Story image

What Artificial Intelligence and golf have in common

26 Apr 18

Article written by Oracle A/NZ cloud platform senior director Franco Ucci.

You might not realise it, but learning to master artificial intelligence (AI) is just like learning to master golf. 

The first step is to get out there and play, the second is to learn and appreciate how the swing works and, finally, you begin to refine all of the subtleties of the game.

While a golfing metaphor might not be to everyone’s taste, the fact is that AI is – or can be. 

We know from conversations we’re having both in the boardroom and around the dinner table that people are looking for the benefits of AI. So far, the process has been to pervade AI through applications and technology and then use it to improve the technology’s consumption – ultimately providing that capability to the customer.

For example, say you buy $80 of petrol regularly each week, but one week the price starts to rise. With AI, you can ‘set and forget’ an order to alert you when the cost starts to rise, prompting you to change your ingrained behaviour. 

In business, what this looks like varies between industries. 

In HR, AI can be used to recommend training or career opportunities based on an employee’s particular persona or career stage. The functionality would be completely different in a specialist application for insurance or by the loan industry.

Dealing with an insurance claim or a loan origination, for instance, is a fast-moving process which needs to be efficient in order to keep the consumer happy. In these circumstances, AI can be used to help find opportunities to save time through automatically approving low-risk activities.

No matter what industry you’re in, or functionality you decide to use, the benefit or promise of AI is it helps you bring together knowledge based on your data. You can build on insights and create an action plan based on the blend of what’s wanted and needed.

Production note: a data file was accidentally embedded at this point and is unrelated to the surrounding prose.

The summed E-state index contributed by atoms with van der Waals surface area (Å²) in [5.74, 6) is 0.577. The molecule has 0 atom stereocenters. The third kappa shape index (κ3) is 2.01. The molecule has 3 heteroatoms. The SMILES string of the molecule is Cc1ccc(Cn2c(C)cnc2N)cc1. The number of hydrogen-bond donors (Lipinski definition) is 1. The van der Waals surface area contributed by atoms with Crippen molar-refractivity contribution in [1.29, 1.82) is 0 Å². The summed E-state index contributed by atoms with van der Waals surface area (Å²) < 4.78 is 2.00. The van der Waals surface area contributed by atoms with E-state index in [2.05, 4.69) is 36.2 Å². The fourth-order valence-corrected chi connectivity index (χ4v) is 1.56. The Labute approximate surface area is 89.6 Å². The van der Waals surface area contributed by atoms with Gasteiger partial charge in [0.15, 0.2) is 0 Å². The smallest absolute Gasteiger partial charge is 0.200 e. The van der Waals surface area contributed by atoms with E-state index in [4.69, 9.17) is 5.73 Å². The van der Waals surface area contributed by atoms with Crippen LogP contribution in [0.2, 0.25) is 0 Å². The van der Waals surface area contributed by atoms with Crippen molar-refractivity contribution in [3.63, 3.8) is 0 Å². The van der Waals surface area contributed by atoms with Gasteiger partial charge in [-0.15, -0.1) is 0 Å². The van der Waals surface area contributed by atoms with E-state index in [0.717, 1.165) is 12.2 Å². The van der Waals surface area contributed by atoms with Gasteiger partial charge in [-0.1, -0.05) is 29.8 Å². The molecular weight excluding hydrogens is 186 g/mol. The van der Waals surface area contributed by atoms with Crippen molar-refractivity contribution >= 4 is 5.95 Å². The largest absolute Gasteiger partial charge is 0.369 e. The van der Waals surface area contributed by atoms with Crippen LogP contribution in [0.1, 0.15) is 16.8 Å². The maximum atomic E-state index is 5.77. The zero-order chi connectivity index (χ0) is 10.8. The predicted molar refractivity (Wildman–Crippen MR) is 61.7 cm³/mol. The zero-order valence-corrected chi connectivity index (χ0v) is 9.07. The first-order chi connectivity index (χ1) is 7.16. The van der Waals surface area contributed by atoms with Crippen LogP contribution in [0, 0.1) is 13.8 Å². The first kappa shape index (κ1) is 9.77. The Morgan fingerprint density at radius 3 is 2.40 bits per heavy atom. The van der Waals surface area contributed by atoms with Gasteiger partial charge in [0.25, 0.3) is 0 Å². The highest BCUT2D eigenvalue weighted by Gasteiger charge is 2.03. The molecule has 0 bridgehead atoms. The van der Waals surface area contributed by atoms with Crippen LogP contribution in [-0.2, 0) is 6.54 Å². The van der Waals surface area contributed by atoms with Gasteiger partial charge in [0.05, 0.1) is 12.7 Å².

The challenge is that AI in business is still relatively new and staff with the skillset to help bring plans to life are in short supply. Fortunately there are alternatives to doing it yourself. Increasingly, there are opportunities to take advantage of AI and machine learning either through AI cloud services delivered as part of cloud platforms or embedded into applications. This means users can take advantage of these tools whilst also having the option to play with these tools in their most basic forms.

That said, you can’t play a round of golf if you never leave the driving range. The real key to making the most of AI is to not get bogged down in the tech; there needs to be a human element. When you take the best of individuals’ knowledge and combine it with data, you get what is possible.

These are exciting times. It is clear from what we see in the industry, the more you look at and analyse data, the more of it you want, and the more you realise you can do with it.

The curious and forward-thinking, self-driving spirit is what will take all of us into the future and elevate AI from an exciting idea to something we all benefit from every day. 

Once you’ve got the basic capabilities up and going, the need for mastery of the subtleties will become more apparent. The first step is to book a tee time.

Virtustream launches cloud automation and security capabilities
Virtustream Enterprise Cloud enhancements accelerate time-to-value for enterprises moving mission critical apps to the cloud.
TCS collaborates with Red Hat to build digital transformation solutions
“By leveraging TCS' technology skills to build more secure, intelligent and responsive solutions, we aim to deliver superior end-user experiences."
Twitter suspects state-sponsored ties to support forum breach
One of Twitter’s support forums was hit by a data breach that may have ties to a state-sponsored attack, however users' personal data was exposed.
How McAfee aims to curb enterprise data loss
McAfee DLP aims to help safeguard intellectual property and ensure compliance by protecting sensitive data.
HPE promotes 'circular economy' for end-of-use tech
HPE is planning to show businesses worldwide that throwing old tech and assets into landfill is not the best option when it comes to end-of-use disposal.
2018 sees 1,500% increase in coinmining malware - report
This issue will only continue to grow as IoT forms the foundation of connected devices and smart city grids.
CSPs ‘not capable enough’ to meet 5G demands of end-users
A new study from Gartner produced some startling findings, including the lack of readiness of communications service providers (CSPs).
Oracle announces a new set of cloud-native managed services
"Developers should have the flexibility to build and deploy their applications anywhere they choose without the threat of cloud vendor lock-in.”